A role model retires

Carolyn Clark’s career has been marked from the beginning by leadership and risk taking. Graduating from a rural high school where 20 percent of the students went on to college, she headed to an Ivy League school. Then, out of 300 students in her Ph.D. program, she was one of only three women in a discipline dominated by men. Little wonder that in time she became the first woman to chair the WSU Faculty Senate.

Ask Clark, Washington director of the Small Business Development Center (SBDC) and associate professor of economics, what makes her proudest, though, and she speaks of the students she has mentored over the years.

Most recently, for example, two of her former economics Ph.D. students have been in the news for their accomplishments: Arun Raha (1991) was named on Jan. 3 by the Wall Street Journal as the top business forecaster in corporate America, and Jeung-lak Lee (1993) is said to be in line to become the next chief executive at Korea’s largest commercial bank. They are among many graduates who stay in touch with Clark.

An award-winning teacher of macro and monetary economics, Clark says she highly values her accomplishments as a teacher, a career which she says enabled her to “make a difference in the lives of students during their time at the university, and perhaps to contribute to their future success in the business world and public sector.”

Clark retires this month following more than three decades of service to the state, the university and its students.

“Carolyn Clark has had a tremendous impact on literally thousands of people in Washington and beyond during her career,” says WSU President V. Lane Rawlins, who was her colleague when he, too, was a WSU economics professor.

“She received numerous awards for teaching, forged new paths and served as a role model for women in the field of education, championed the cause of faculty to the state legislature, and most recently took the state’s SBDC to new levels.”

Clark joined the faculty of the WSU Department of Economics (now the School of Economic Sciences) in 1973, having earned her bachelor of arts degree from Wellesley College and her Ph.D. in economics/monetary economics from the University of California, Berkeley. In 2003, she received the WSU Association of Faculty Women’s Samuel H. Smith Leadership Award, celebrating those who advance the cause of women at WSU through their leadership.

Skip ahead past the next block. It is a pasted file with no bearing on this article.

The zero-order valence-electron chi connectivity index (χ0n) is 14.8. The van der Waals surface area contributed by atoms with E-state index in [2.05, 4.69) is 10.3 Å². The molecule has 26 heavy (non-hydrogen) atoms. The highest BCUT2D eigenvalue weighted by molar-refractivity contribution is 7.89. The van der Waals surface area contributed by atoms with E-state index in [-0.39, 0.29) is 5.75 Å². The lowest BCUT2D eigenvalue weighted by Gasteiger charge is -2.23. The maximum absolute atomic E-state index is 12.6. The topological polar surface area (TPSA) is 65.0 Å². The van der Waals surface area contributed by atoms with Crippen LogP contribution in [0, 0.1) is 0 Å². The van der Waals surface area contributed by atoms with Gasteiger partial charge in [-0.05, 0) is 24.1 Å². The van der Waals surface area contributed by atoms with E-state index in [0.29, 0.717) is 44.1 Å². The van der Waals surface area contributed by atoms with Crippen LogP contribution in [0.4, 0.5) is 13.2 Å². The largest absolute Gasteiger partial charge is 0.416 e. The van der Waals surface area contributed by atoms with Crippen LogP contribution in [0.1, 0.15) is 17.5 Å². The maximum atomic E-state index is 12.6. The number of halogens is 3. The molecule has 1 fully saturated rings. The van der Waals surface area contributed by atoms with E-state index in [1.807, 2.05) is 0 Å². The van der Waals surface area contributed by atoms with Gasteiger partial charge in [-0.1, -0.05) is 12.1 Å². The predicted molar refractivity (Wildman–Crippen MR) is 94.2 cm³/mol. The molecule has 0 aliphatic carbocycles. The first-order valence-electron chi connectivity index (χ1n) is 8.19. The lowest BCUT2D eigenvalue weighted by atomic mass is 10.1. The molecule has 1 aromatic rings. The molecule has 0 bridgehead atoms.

As WSU faculty representative to the state Legislature (1994-99), she was instrumental in increasing faculty pay levels approximately 20 percent over three biennia. She also led the Council of Faculty Representatives (1997-99).

In 1999, Clark moved to Spokane to head the state SBDC. Affiliated with the WSU College of Business and Economics, the SBDC has annual funding of $3.3 million ($1.65 million each from the federal government and from universities and colleges around the state). Its network of 27 business counseling and training centers in Washington is known nationally for its innovative use of Internet technology that links counselors with business owners.

In 2004 under Clark’s leadership, SBDC network counselors helped clients create or save nearly 2,300 jobs and access more than $76.9 million in capital funding. Former Gov. Gary Locke appointed Clark to his Council of Economic Advisors (2001) and she was an ex-officio member of the Governor’s Small Business Improvement Council (1999-2002).

“The contributions made by Carolyn during her many years at WSU, at the SBDC and in the business college and the economics program will be felt for years to come,” says CBE Dean Len Jessup.

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